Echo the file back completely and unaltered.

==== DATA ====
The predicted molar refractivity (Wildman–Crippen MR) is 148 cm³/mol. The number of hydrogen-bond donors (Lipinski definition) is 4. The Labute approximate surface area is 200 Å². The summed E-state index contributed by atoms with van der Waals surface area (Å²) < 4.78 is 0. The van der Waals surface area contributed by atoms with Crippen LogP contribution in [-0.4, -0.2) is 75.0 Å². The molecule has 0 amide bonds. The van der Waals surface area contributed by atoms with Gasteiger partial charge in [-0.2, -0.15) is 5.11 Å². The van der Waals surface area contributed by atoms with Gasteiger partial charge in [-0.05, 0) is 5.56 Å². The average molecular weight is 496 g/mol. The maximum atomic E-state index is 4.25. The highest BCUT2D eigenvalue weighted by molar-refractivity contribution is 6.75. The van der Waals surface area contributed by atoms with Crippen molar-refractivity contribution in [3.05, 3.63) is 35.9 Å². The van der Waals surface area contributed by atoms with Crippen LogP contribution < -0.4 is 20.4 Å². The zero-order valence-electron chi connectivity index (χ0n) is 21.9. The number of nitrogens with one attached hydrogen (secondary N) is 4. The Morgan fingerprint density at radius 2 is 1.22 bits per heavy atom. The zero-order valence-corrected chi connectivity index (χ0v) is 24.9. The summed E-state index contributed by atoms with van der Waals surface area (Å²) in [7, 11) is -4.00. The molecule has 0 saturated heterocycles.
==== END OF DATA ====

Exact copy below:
The predicted molar refractivity (Wildman–Crippen MR) is 148 cm³/mol. The number of hydrogen-bond donors (Lipinski definition) is 4. The Labute approximate surface area is 200 Å². The summed E-state index contributed by atoms with van der Waals surface area (Å²) < 4.78 is 0. The van der Waals surface area contributed by atoms with Crippen LogP contribution in [-0.4, -0.2) is 75.0 Å². The molecule has 0 amide bonds. The van der Waals surface area contributed by atoms with Gasteiger partial charge in [-0.2, -0.15) is 5.11 Å². The van der Waals surface area contributed by atoms with Gasteiger partial charge in [-0.05, 0) is 5.56 Å². The average molecular weight is 496 g/mol. The maximum atomic E-state index is 4.25. The highest BCUT2D eigenvalue weighted by molar-refractivity contribution is 6.75. The van der Waals surface area contributed by atoms with Crippen molar-refractivity contribution in [3.05, 3.63) is 35.9 Å². The van der Waals surface area contributed by atoms with Crippen LogP contribution < -0.4 is 20.4 Å². The zero-order valence-electron chi connectivity index (χ0n) is 21.9. The number of nitrogens with one attached hydrogen (secondary N) is 4. The Morgan fingerprint density at radius 2 is 1.22 bits per heavy atom. The zero-order valence-corrected chi connectivity index (χ0v) is 24.9. The summed E-state index contributed by atoms with van der Waals surface area (Å²) in [7, 11) is -4.00. The molecule has 0 saturated heterocycles.